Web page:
There are so many myths about cleaning floors that the first thing you should do is forget everything you ever heard. Get rid of the vinegar, alcohol, bleach, soda water, acetone, household cleaners and ammonia. They will destroy your floor or make it slippery. No exceptions and no coke, it will dissolve your floor.
It is an immutable fact, dirt, dust, perspiration and foreign material, primarily body lotions, are your day-to-day enemies. There is one easy way to deal with these nastries - warm water and a detergent/degreaser, mopped generally once a week, using a dedicated mop and pail. Use a second pail of plain water to rinse the mop between applications. Detergent/degreasers, found in hardware stores or from your flooring supplier, dissolve the oils and dirt that can negatively impact the floor surface. You now know the basic and most effective way to keep your floor clean. For a 1,000 square feet studio, the cost is $25 a year plus labor.
Eighty percent of all the junk that gets on your floor comes from outside the studio. Easy ways to combat this invasion are entrance mats. Put one at your facility entrance and another outside your studio. While there are high-tech entrance mats with scrappers, brushes and absorbent strips found at the entrances of high traffic commercial centers, similar, less sophisticated will do the job almost as well, plus save you time and money. Out of pocket expense should be in the $200 - $500 range. Yes, we are not talking about a $20 welcome mat.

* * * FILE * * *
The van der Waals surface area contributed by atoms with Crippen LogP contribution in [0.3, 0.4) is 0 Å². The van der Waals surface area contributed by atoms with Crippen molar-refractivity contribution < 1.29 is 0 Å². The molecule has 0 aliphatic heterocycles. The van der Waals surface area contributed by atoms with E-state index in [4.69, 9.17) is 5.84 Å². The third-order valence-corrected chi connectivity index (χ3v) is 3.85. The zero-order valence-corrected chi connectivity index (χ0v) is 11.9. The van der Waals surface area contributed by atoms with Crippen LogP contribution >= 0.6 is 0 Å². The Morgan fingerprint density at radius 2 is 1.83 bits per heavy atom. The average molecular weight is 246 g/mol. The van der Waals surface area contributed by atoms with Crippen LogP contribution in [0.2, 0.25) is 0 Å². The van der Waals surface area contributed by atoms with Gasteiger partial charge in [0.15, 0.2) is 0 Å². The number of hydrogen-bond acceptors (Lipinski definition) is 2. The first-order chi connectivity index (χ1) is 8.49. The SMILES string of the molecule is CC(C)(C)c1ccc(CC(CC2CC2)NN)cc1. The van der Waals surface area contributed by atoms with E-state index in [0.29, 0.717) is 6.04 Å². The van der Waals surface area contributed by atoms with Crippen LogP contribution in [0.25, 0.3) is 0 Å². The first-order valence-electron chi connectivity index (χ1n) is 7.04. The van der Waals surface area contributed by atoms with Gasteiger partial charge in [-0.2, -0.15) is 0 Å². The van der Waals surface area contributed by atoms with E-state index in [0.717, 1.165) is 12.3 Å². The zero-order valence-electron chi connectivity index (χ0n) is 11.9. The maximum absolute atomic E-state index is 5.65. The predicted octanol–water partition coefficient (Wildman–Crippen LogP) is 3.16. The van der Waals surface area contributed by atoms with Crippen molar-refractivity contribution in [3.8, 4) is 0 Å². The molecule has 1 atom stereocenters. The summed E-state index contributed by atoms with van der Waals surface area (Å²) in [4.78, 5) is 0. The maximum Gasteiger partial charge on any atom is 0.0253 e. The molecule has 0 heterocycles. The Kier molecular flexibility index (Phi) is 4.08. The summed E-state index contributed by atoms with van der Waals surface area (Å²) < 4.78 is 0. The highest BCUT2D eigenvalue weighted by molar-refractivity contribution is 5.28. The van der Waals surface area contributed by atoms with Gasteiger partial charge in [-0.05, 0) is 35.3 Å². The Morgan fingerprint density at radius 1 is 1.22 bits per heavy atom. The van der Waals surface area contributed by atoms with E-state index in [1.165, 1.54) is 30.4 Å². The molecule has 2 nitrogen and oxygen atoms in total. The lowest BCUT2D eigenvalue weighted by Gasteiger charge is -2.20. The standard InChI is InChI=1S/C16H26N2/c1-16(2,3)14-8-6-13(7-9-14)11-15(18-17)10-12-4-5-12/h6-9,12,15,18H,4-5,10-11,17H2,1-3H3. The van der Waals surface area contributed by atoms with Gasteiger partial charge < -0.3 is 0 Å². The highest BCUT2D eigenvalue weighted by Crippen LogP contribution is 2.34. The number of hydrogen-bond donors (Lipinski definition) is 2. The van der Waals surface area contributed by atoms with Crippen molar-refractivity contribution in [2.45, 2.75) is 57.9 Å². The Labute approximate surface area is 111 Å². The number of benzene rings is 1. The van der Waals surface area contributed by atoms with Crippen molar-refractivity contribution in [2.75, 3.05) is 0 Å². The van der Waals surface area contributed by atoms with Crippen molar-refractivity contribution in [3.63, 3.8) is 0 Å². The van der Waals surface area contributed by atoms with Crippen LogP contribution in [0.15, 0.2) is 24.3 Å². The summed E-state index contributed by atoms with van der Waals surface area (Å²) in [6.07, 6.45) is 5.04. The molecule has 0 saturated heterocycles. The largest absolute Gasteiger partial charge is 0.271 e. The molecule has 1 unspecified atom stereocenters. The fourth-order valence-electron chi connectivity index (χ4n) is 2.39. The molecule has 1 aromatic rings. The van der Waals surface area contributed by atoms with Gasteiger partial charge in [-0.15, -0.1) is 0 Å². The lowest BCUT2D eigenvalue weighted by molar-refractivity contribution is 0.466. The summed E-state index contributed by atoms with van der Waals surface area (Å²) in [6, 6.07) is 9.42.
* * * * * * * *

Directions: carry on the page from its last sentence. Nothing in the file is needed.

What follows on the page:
Third, studio owners should set aside two days a year for an aggressive, full-on cleaning of your floor. This includes renting a floor machine from the supermarket, getting a green cleaning pad and cleaning and rinsing your floor using detergent/degreaser. When you’re done, your floor should be spotless, except for dye marks usually left by cheap jazz shoes and aluminum residue (black/gray streaky soot) deposited by cheap aluminum compound taps. There are specific products made to handle these problems. Check with your flooring supplier, or call me for the solution.
To successfully maintain your floor, the overriding issue is to create a maintenance plan that works for your school. Keep a simple log of what you do, follow the basic three principles outlined in this communication and you are well on your way to saving time and money when it comes to floor maintenance.
Randy Swartz, President
800-523-0960 ext. 105